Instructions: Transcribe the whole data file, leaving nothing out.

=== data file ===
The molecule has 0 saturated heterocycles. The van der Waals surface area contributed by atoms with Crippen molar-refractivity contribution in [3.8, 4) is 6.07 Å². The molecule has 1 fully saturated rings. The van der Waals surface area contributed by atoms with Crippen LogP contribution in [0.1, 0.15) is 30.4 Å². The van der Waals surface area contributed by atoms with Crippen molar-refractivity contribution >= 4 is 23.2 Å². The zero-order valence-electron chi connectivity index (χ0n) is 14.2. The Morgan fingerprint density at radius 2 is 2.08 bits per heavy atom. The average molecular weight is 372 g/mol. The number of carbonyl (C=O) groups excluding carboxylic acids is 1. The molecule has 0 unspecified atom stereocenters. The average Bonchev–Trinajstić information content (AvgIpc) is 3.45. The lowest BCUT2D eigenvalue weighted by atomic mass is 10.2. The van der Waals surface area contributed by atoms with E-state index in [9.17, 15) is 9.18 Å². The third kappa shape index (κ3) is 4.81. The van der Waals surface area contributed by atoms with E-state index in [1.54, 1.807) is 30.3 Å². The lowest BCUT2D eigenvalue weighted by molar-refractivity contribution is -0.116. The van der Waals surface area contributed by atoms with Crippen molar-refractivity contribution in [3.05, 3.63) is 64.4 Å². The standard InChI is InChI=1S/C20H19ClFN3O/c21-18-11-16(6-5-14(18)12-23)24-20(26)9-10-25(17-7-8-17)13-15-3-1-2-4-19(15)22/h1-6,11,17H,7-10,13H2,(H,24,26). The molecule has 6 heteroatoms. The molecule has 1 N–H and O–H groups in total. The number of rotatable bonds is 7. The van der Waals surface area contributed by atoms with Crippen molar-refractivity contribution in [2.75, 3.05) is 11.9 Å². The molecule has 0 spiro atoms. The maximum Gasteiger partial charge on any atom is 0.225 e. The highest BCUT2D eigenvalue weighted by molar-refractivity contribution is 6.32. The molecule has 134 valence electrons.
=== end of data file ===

The molecule has 0 saturated heterocycles. The van der Waals surface area contributed by atoms with Crippen molar-refractivity contribution in [3.8, 4) is 6.07 Å². The molecule has 1 fully saturated rings. The van der Waals surface area contributed by atoms with Crippen LogP contribution in [0.1, 0.15) is 30.4 Å². The van der Waals surface area contributed by atoms with Crippen molar-refractivity contribution >= 4 is 23.2 Å². The zero-order valence-electron chi connectivity index (χ0n) is 14.2. The Morgan fingerprint density at radius 2 is 2.08 bits per heavy atom. The average molecular weight is 372 g/mol. The number of carbonyl (C=O) groups excluding carboxylic acids is 1. The molecule has 0 unspecified atom stereocenters. The average Bonchev–Trinajstić information content (AvgIpc) is 3.45. The lowest BCUT2D eigenvalue weighted by atomic mass is 10.2. The van der Waals surface area contributed by atoms with E-state index in [9.17, 15) is 9.18 Å². The third kappa shape index (κ3) is 4.81. The van der Waals surface area contributed by atoms with E-state index in [1.54, 1.807) is 30.3 Å². The lowest BCUT2D eigenvalue weighted by molar-refractivity contribution is -0.116. The van der Waals surface area contributed by atoms with Crippen molar-refractivity contribution in [3.05, 3.63) is 64.4 Å². The standard InChI is InChI=1S/C20H19ClFN3O/c21-18-11-16(6-5-14(18)12-23)24-20(26)9-10-25(17-7-8-17)13-15-3-1-2-4-19(15)22/h1-6,11,17H,7-10,13H2,(H,24,26). The molecule has 6 heteroatoms. The molecule has 1 N–H and O–H groups in total. The number of rotatable bonds is 7. The van der Waals surface area contributed by atoms with Crippen molar-refractivity contribution in [2.75, 3.05) is 11.9 Å². The molecule has 0 spiro atoms. The maximum Gasteiger partial charge on any atom is 0.225 e. The highest BCUT2D eigenvalue weighted by molar-refractivity contribution is 6.32. The molecule has 134 valence electrons.